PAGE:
Gander in 1939 c/o Gander Airport Historical SocietyIn 1939, when World War II began in Europe, and Britain need support, the American and Canadian governments began shipping planes to Europe by boat. But many were lost to German submarines and other naval actions.
Wartime in Gander c/o Gander Airport Historical SocietyTo counter this problem, the British came up with the idea of putting a bladder inside the planes which would serve as a spare fuel tank, now giving the pilots enough fuel to make it across the Atlantic.
Article on the Ferry Command c/o Gander Airport Historical SocietyThe first crossing involved seven planes and took place on a freezing night in November of 1940. The pilots had to fly in the dark because lights could alert the Germans. Miraculously, all seven made it.
Air Ferry Routes of WWII by Deparkes (CC BY-SA 3.0)Over the course of the war, around 20,000 planes were brought to Gander to be flown across the Atlantic.
After the war, civilian air travel began to take off and many flights coming from across the Atlantic still needed to stop in Gander as a refueling point before going on to cities like New York.
Early postcards and airmail of Gander c/o Gander Airport Historical SocietyCelebrities and heads of state often spent long layovers in Gander, so the Canadian government decided to build a lounge that would impress them. When the international lounge of the Gander airport opened in 1959, the Queen of England herself came for the opening.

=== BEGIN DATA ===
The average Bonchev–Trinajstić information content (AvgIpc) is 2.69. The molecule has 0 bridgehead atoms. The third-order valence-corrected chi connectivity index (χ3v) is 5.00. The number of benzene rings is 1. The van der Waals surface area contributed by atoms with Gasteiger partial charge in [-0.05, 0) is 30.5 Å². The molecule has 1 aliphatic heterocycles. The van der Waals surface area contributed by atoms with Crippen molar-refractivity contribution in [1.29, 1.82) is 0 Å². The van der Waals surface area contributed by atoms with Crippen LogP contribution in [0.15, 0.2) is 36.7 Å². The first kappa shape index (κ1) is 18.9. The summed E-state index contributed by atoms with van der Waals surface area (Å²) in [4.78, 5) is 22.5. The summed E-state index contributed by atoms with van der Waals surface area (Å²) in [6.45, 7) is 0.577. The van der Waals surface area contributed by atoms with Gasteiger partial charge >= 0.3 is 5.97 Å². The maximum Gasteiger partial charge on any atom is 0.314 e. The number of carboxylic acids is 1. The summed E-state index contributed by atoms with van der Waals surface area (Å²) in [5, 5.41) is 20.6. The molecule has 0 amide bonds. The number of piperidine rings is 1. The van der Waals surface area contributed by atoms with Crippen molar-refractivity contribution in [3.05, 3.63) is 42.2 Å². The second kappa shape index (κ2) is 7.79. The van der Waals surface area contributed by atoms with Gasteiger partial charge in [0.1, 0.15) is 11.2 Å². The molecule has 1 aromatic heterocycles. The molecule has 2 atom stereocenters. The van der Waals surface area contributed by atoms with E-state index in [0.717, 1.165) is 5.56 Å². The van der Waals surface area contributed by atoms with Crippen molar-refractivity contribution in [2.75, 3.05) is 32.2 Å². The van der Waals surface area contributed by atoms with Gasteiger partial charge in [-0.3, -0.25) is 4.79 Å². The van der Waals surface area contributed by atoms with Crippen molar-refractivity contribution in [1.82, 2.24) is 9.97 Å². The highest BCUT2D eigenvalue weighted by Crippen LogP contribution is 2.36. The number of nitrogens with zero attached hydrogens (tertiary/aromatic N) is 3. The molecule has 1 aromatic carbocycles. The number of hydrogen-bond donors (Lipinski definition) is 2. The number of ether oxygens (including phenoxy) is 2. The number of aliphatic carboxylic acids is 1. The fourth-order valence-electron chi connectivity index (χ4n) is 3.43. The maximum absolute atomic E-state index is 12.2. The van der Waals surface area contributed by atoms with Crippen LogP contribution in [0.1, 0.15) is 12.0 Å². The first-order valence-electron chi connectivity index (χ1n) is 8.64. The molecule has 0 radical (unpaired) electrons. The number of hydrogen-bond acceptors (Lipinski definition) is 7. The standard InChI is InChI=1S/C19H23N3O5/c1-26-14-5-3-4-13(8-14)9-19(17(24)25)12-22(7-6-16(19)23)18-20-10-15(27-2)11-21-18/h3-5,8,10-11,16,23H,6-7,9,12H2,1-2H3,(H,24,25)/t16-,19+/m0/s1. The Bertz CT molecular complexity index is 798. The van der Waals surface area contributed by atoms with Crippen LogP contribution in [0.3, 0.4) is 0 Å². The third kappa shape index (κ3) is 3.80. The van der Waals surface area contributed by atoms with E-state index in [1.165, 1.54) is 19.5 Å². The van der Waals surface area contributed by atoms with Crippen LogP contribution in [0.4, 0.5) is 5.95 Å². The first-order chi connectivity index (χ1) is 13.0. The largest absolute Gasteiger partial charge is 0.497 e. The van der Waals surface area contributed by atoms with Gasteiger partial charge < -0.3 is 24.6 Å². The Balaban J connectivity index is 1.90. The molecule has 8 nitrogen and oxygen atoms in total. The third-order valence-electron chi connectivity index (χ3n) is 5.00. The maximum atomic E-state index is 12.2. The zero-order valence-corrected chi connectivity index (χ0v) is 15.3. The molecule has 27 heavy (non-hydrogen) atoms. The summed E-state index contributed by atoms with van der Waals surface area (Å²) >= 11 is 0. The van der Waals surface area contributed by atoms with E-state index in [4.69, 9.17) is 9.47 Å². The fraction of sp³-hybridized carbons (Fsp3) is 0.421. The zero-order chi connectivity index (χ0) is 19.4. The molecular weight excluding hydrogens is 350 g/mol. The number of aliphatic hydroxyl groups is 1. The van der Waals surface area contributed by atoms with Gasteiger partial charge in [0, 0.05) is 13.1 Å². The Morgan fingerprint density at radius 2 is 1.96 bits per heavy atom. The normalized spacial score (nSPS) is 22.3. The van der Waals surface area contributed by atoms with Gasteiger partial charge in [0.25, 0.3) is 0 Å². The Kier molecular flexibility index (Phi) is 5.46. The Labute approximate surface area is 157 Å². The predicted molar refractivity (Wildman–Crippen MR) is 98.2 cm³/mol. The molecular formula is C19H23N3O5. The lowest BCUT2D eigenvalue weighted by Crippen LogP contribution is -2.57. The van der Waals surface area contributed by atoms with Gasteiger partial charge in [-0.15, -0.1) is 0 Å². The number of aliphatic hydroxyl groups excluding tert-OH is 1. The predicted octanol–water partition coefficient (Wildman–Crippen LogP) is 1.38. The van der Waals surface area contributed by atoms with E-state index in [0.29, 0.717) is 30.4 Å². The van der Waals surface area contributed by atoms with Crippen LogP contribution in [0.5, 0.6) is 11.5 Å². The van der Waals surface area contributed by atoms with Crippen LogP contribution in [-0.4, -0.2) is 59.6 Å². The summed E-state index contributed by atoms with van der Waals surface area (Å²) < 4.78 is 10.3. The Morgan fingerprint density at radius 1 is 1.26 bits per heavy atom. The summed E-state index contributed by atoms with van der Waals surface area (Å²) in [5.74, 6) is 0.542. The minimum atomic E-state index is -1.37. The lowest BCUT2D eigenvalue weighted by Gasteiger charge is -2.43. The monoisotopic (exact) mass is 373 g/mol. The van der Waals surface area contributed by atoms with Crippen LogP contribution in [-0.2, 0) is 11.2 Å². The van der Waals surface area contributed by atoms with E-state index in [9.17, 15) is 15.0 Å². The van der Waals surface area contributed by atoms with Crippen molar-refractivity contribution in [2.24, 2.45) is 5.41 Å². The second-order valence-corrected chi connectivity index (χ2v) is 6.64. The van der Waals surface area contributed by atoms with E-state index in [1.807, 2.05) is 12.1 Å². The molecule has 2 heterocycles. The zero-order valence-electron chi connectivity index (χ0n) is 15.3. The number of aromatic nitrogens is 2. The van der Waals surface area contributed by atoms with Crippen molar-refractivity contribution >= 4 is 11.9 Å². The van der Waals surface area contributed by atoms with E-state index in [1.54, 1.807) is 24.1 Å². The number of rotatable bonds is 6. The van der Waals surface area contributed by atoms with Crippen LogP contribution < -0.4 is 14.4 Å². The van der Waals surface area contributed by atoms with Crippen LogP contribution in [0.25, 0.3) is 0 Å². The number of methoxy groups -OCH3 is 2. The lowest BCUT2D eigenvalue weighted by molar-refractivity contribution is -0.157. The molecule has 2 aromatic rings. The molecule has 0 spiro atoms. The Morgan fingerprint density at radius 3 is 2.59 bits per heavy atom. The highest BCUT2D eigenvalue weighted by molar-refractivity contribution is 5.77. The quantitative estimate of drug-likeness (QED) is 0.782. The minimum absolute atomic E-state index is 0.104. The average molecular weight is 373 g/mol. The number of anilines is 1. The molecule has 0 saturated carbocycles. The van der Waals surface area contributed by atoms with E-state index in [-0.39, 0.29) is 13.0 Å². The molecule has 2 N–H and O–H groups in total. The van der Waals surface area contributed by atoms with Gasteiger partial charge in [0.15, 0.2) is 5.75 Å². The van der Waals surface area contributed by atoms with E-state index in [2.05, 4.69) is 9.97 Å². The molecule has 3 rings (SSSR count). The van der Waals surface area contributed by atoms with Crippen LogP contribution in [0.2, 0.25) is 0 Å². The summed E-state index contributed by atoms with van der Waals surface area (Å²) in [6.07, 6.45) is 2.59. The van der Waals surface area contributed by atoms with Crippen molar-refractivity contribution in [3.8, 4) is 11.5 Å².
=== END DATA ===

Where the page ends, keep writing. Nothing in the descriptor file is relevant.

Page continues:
‘They Almost Called it Airlandia’ (full article on the Gander Airport Historical Society website)The international lounge, which has barely changed since it was first built, is a big, airy space with high ceilings. As you walk in, you’re awash in the orangey glow of the 1950s.
The main lounge of Gander Airport c/o Gander Airport Historical SocietyThe vinyl chairs and couches are arranged in U-shaped seating areas. They were designed by famous mid-century designers Charles and Ray Eames and Robin Bush.
Even the bathrooms are their own amazing time capsule — the women’s restroom especially. There’s a row of swivel chairs in front of a counter and wall-sized mirror.
Touring the Gander Airport, images by Luke Quinton and Leith Quinton
This lounge was the setting for the glory days of Gander, when anyone who was anyone seemed to stop through airport. The Beatles’ first steps on the North American continent weren’t in New York — they were in Gander, Newfoundland.
Fidel Castro in the airport gift shop and sledding c/o Gander Airport Historical SocietyBob Hope, Prince Philip, Marilyn Monroe and others all stopped by, and locals love to tell the story about Frank Sinatra trying to cut in line at the airport bar, and getting told to go to the back.
By the late 1960s, most commercial jets could make it across the Atlantic without needing to refuel, so stops in Gander declined. But the airport remained important, especially to communist countries that couldn’t fly to the U.S. or use its airspace. Gander was the major stopping point between Moscow and Havana. It was also a place that attracted defectors, including a fair number from Cuba.